The EU FDI Screening Regulation creates a framework for greater coordination and cooperation in screening FDI in the EU on security and public order grounds, without establishing a mandatory screening mechanism at EU level. Member States remain solely responsible for protecting their essential security interests and adopting their own FDI screening procedures. Unlike in merger control, the Regulation does not give the EU powers to intervene in M&A transactions and leaves the last word to the Member States. As we previously reported, the Regulation sets out common requirements that national mechanisms must comply with and establishes a cooperation mechanism between Member States and the EU Commission.
Key insights from the Report
The Second Annual Report on FDI screening builds on its predecessor from last year (see our previous coverage here) and draws from information provided by the Member States for 2021. It has been released along the Annual Report on Dual Use Export Controls on 1 September 2022, indicating that the EU Commission sees both matters as closely related.
Among a host of interesting statistics on FDI in the EU, the Report presents the following key insights:
18 Member States reviewed numerous filings at national level; Member States have reported 1,563 requests for authorisation and ex officio cases, out of which 29 % underwent formal screening compared to 20 % in 2020, suggesting a more sensitive approach. Further, out of these screened transactions, 1 % were blocked, 3 % withdrawn and 23 % authorized with conditions – the latter marks a substantial increase compared to 12% in 2020 and mirrors our own experience if investors from certain geographies are involved, in particular China or Russia.
414 notifications where submitted by 13 Member States under the EU cooperation mechanism. More than 85 % transactions were notified by five Member States alone: Austria, France, Germany, Italy and Spain – note that Germany only notifies transactions to the EU that enter Phase II under the national FDI regime.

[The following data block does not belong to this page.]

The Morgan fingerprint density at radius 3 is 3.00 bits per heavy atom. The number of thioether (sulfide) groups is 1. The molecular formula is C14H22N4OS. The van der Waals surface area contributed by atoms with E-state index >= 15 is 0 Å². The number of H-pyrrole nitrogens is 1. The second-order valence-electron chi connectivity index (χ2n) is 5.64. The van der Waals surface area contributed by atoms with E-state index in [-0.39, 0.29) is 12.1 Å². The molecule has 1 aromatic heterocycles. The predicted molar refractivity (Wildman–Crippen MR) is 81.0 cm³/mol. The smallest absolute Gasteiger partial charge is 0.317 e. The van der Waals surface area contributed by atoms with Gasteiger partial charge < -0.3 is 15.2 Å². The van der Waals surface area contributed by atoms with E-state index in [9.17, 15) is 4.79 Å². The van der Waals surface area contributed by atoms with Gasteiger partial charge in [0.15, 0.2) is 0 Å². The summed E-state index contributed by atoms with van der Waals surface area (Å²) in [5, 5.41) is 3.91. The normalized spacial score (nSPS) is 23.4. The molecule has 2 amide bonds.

86 % of the notified transactions did not justify further investigation and were thus assessed by the EU Commission in just 15 days (the so-called Phase I), while 11 % proceeded to Phase II, which requires a more detailed assessment and the provision of additional information (the remaining 3 % were still ongoing).
Most of the notified transactions concerned information and communications technology (36 %), the manufacturing sector (25 %) and financial activities (9.5 %). These transactions often involved one or more of the factors for consideration listed in Article 4 of the Regulation: notably critical infrastructure, critical technology, dual use items and access to sensitive information, as well as possible government ownership or control of, or influence over, the foreign investor.
For the notified transactions, the top 5 countries of origin of investors were the United States (40 %), the United Kingdom (10 %), China (7 %), Canada (4 %) and the Cayman Islands (4 %).